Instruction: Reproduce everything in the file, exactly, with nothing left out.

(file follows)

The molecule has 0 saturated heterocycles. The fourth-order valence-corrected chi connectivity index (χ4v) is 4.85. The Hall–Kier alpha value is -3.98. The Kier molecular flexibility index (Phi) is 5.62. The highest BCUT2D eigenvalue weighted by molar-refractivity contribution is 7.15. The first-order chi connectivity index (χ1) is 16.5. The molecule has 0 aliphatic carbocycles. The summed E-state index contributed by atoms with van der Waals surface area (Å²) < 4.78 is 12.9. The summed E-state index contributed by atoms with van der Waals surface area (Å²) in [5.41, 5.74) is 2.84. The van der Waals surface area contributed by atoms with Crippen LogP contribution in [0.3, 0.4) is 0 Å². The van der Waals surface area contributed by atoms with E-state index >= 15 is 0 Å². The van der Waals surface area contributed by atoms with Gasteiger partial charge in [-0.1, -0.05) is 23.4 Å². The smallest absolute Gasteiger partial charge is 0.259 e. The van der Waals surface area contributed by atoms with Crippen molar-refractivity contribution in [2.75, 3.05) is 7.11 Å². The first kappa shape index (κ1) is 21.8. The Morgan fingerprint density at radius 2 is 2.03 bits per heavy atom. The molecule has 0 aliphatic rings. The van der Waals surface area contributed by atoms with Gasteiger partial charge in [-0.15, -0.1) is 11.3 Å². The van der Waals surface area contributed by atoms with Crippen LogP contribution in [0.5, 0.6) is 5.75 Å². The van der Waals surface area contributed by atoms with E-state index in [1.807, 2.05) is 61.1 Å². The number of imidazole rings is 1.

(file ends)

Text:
The molecule has 0 saturated heterocycles. The fourth-order valence-corrected chi connectivity index (χ4v) is 4.85. The Hall–Kier alpha value is -3.98. The Kier molecular flexibility index (Phi) is 5.62. The highest BCUT2D eigenvalue weighted by molar-refractivity contribution is 7.15. The first-order chi connectivity index (χ1) is 16.5. The molecule has 0 aliphatic carbocycles. The summed E-state index contributed by atoms with van der Waals surface area (Å²) < 4.78 is 12.9. The summed E-state index contributed by atoms with van der Waals surface area (Å²) in [5.41, 5.74) is 2.84. The van der Waals surface area contributed by atoms with Crippen LogP contribution in [0.3, 0.4) is 0 Å². The van der Waals surface area contributed by atoms with E-state index >= 15 is 0 Å². The van der Waals surface area contributed by atoms with Gasteiger partial charge in [-0.1, -0.05) is 23.4 Å². The smallest absolute Gasteiger partial charge is 0.259 e. The van der Waals surface area contributed by atoms with Crippen molar-refractivity contribution in [2.75, 3.05) is 7.11 Å². The first kappa shape index (κ1) is 21.8. The Morgan fingerprint density at radius 2 is 2.03 bits per heavy atom. The molecule has 0 aliphatic rings. The van der Waals surface area contributed by atoms with Gasteiger partial charge in [-0.15, -0.1) is 11.3 Å². The van der Waals surface area contributed by atoms with Crippen LogP contribution in [0.5, 0.6) is 5.75 Å². The van der Waals surface area contributed by atoms with E-state index in [1.807, 2.05) is 61.1 Å². The number of imidazole rings is 1.